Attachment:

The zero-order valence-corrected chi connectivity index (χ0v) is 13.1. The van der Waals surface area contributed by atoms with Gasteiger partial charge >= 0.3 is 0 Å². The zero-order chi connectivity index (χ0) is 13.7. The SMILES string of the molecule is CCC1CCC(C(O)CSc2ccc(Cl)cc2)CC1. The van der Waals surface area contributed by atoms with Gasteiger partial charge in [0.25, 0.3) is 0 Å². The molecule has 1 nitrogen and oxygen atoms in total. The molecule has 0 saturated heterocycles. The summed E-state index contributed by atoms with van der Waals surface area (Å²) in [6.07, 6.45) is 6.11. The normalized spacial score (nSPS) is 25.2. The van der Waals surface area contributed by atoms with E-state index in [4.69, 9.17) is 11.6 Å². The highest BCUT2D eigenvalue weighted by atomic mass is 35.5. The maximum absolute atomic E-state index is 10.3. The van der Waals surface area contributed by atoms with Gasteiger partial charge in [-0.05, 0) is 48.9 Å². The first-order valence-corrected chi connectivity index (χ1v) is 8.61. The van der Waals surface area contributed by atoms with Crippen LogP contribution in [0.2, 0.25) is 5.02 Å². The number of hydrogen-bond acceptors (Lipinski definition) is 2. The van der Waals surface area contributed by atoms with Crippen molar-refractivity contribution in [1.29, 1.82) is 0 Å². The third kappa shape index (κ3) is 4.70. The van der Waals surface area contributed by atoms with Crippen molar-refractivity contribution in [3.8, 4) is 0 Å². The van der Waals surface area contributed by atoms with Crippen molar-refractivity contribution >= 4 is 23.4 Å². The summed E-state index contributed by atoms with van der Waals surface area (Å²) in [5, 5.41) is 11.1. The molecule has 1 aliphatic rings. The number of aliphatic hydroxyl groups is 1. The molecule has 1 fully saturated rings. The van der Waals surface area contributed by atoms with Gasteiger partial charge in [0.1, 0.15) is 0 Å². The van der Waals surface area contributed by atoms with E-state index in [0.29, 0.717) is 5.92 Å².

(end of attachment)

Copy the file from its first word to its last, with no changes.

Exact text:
The zero-order valence-corrected chi connectivity index (χ0v) is 13.1. The van der Waals surface area contributed by atoms with Gasteiger partial charge >= 0.3 is 0 Å². The zero-order chi connectivity index (χ0) is 13.7. The SMILES string of the molecule is CCC1CCC(C(O)CSc2ccc(Cl)cc2)CC1. The van der Waals surface area contributed by atoms with Gasteiger partial charge in [0.25, 0.3) is 0 Å². The molecule has 1 nitrogen and oxygen atoms in total. The molecule has 0 saturated heterocycles. The summed E-state index contributed by atoms with van der Waals surface area (Å²) in [6.07, 6.45) is 6.11. The normalized spacial score (nSPS) is 25.2. The van der Waals surface area contributed by atoms with E-state index in [4.69, 9.17) is 11.6 Å². The highest BCUT2D eigenvalue weighted by atomic mass is 35.5. The maximum absolute atomic E-state index is 10.3. The van der Waals surface area contributed by atoms with Gasteiger partial charge in [-0.05, 0) is 48.9 Å². The first-order valence-corrected chi connectivity index (χ1v) is 8.61. The van der Waals surface area contributed by atoms with Crippen LogP contribution in [0.2, 0.25) is 5.02 Å². The number of hydrogen-bond acceptors (Lipinski definition) is 2. The van der Waals surface area contributed by atoms with Crippen molar-refractivity contribution in [1.29, 1.82) is 0 Å². The third kappa shape index (κ3) is 4.70. The van der Waals surface area contributed by atoms with Crippen molar-refractivity contribution in [3.8, 4) is 0 Å². The van der Waals surface area contributed by atoms with Crippen molar-refractivity contribution >= 4 is 23.4 Å². The summed E-state index contributed by atoms with van der Waals surface area (Å²) in [5, 5.41) is 11.1. The molecule has 1 aliphatic rings. The number of aliphatic hydroxyl groups is 1. The molecule has 1 fully saturated rings. The van der Waals surface area contributed by atoms with Gasteiger partial charge in [0.1, 0.15) is 0 Å². The van der Waals surface area contributed by atoms with E-state index in [0.29, 0.717) is 5.92 Å².